We have seen the Delhi government showing some initiatives. But it has failed to deal with 50-feet high mountains of garbage on the city’s outskirts which also happen to be residential areas. Much of the work of recycling is still done on pilot-basis instead of taking up major plans.

India and China have signed agreements on something called the Sister-City plan. For instance, Kolkata has a sister city in Guangzhou. Actually, most Indian cities have a sister somewhere in the world, including in the European counties. But Indian municipal and state governments have shown little yearning to learn; they think they know it all.

Q. The Pakistan factor is a constant overhang in China-India relations. How does China really view India, rhetoric aside?

A. The Article 370 decision on Kashmir was taken as a means to checkmate Chinese and Pakistani strategies on the diplomatic and military plane. Many Indian commentators have looked at the decision from the purely domestic viewpoint, and missed the woods for the trees.

Let me elaborate on this point. Chinese people respect India for its culture. But the Chinese government is worried India can challenge it on both economic and political plane. It is doing what it can to fortify itself in political, military and economic terms against all challengers, which include the US, Japan and India.

Pakistan offers a good opportunity for China to implement some of its foreign policy objectives. I think the Modi government has reached a point where it is accepting this reality and moving forward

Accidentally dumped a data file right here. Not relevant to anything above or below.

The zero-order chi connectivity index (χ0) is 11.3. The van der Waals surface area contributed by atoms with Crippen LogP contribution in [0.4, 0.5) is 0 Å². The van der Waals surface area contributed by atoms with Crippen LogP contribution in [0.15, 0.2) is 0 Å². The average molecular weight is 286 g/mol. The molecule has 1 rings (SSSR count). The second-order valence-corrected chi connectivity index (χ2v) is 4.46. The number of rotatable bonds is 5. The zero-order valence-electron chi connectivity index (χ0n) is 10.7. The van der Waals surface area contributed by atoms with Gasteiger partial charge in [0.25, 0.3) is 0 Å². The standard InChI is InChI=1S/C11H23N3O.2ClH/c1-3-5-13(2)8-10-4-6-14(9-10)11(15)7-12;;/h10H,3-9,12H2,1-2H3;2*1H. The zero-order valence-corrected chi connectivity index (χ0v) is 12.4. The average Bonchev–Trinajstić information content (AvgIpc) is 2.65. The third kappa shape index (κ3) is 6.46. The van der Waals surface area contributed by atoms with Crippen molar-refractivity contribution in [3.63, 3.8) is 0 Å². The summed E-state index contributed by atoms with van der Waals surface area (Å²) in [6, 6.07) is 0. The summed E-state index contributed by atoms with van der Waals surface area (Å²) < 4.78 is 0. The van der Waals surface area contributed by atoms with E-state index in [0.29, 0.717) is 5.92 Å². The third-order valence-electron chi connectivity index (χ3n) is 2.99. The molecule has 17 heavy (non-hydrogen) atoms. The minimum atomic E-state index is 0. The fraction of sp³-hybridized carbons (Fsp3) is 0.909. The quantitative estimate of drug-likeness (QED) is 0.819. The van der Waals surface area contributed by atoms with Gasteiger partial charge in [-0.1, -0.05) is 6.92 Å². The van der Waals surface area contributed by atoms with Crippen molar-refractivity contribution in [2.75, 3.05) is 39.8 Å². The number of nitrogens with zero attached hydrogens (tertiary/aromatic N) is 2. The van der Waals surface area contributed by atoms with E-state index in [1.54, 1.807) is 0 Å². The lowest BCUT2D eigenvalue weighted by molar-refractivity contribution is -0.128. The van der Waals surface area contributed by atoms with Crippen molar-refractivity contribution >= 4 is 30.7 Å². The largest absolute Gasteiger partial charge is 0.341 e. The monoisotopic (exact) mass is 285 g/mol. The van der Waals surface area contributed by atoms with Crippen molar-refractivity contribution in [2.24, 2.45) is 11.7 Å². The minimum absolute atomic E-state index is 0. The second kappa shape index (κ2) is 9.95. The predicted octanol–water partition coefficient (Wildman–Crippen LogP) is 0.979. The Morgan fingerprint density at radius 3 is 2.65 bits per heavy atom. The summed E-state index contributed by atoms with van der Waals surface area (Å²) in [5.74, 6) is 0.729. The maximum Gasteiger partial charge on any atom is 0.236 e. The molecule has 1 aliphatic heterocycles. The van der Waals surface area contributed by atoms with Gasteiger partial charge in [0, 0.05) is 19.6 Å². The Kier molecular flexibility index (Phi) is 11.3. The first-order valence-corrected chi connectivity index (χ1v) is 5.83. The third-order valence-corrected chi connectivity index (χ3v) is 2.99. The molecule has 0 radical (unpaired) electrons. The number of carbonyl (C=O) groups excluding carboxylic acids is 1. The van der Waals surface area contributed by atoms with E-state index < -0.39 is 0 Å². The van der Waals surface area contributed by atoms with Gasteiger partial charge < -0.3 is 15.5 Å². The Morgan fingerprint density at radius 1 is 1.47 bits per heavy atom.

my-photo3.jpgMr. Saibal Dasgupta, China Correspondent, Times of India

Q. How do you see the current trade developments between the USA and China affecting India?

A. We need to ask: do we know what would be the Trump administration’s trade policy one year down the line, and what if there is a win-win deal between the US and China?

There may be some advantages emerging out of the US-China trade war but it has limited utility.

Diverting foreign investments from China to India would require building an elaborate industrial ecosystem with different industries supplementing each other in one given region or state

We have limited capability and may find it difficult to compete with Vietnam, which is attracting most of the investments migrating out of China.

The finance minister’s announcement about attracting such investments was a little too hasty on two counts: It was tactless in diplomatic terms, and it’s best not to warn your rivals about how you will challenge them.

Click here to read more about “Running with the Dragon: How India should do business with China”